- The Washington Times - Tuesday, September 6, 2016

Third-party candidates Gary Johnson and Jill Stein are polling collectively at 11 percent, but they’re receiving less than 1 percent of the network coverage.

A study released Tuesday by the conservative Media Research Center found that the networks only dedicated 0.05 percent of their evening news airtime to third-party candidates, including Independent Evan McMullin, despite high dissatisfaction with the two major-party candidates.

“[T]he broadcast network evening newscasts are essentially blacking out the existence of alternatives to Clinton and Trump — a potentially fatal blow to candidates who are required to average 15 percent support to qualify for the upcoming presidential debates,” reported MRC NewsBusters.

The rest of the coverage was split between Republican presidential nominee Donald Trump, who received the lion’s share with 1,773 minutes of airtime, and Democratic presidential candidate Hillary Clinton, who saw 1,020 minutes.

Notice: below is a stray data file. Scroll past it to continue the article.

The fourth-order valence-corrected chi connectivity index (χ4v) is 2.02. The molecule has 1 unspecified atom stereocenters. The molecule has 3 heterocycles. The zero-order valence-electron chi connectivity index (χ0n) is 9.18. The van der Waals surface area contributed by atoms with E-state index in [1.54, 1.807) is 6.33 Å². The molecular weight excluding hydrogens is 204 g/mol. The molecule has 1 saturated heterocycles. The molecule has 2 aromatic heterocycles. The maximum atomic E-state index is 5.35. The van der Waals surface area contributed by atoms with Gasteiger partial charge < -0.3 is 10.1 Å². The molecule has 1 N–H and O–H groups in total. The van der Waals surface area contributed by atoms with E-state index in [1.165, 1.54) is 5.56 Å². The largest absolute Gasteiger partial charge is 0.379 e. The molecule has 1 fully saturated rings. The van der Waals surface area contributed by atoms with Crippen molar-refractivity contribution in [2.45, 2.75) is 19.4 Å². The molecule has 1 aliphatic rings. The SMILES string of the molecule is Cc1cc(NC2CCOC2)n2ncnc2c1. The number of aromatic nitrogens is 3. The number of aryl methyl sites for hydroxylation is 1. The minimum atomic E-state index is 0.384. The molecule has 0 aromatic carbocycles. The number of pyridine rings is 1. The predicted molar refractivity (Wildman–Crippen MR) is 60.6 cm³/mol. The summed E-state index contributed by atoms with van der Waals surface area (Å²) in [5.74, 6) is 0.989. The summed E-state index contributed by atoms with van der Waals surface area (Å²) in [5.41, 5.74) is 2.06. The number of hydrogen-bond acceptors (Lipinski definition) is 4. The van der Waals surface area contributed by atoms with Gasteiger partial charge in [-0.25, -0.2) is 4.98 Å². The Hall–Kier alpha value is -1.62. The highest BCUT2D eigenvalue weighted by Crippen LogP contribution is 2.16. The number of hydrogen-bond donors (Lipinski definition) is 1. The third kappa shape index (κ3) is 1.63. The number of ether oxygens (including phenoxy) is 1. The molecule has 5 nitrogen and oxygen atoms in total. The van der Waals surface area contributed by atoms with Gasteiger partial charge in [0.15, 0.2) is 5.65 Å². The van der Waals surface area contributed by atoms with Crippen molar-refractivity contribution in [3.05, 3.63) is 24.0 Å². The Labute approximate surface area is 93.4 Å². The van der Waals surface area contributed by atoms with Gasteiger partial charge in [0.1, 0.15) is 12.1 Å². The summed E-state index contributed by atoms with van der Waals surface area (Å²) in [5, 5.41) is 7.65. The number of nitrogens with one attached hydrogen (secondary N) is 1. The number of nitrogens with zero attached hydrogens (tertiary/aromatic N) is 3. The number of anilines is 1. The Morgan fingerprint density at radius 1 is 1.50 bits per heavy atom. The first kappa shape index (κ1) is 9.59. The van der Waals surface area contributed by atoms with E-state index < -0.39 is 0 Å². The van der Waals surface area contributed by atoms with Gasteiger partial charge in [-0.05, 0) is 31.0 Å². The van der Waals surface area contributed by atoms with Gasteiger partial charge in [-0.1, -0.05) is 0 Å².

The analysis tallied 1,713 campaign stories on the ABC, CBS and NBC evening newscasts from Jan. 1 through Aug. 31. Cable news channels like Fox and CNN were not included.

Mr. Johnson, the Libertarian Party nominee, is taking 8.1 percent in recent polls, the highest since Reform Party candidate Ross Perot in 1996, while the Green Party’s Stein is pulling 3 percent, according to the RealClearPolitics averages.

“Since the primaries ended on June 7, the networks’ focus has stayed on Trump, who received 705 minutes of coverage — much of it about various controversies — vs. 437 minutes for Clinton,” said the report.

Mr. Johnson and Ms. Stein have fared better on cable news: CNN featured the candidates in separate televised town halls last month for the Libertarian Party and Green Party.

The dearth of network attention comes even though both candidates are poised to break turnout records in November. Mr. Johnson is expected to exceed easily the 1.2 million votes he received in 2012, the most in Libertarian Party history.

Meanwhile, Ms. Stein may surpass Green Party nominee Ralph Nader, who earned 2.88 million votes for 2.74 percent in 2000, the most in the party’s history.

• Valerie Richardson can be reached at vrichardson@washingtontimes.com.

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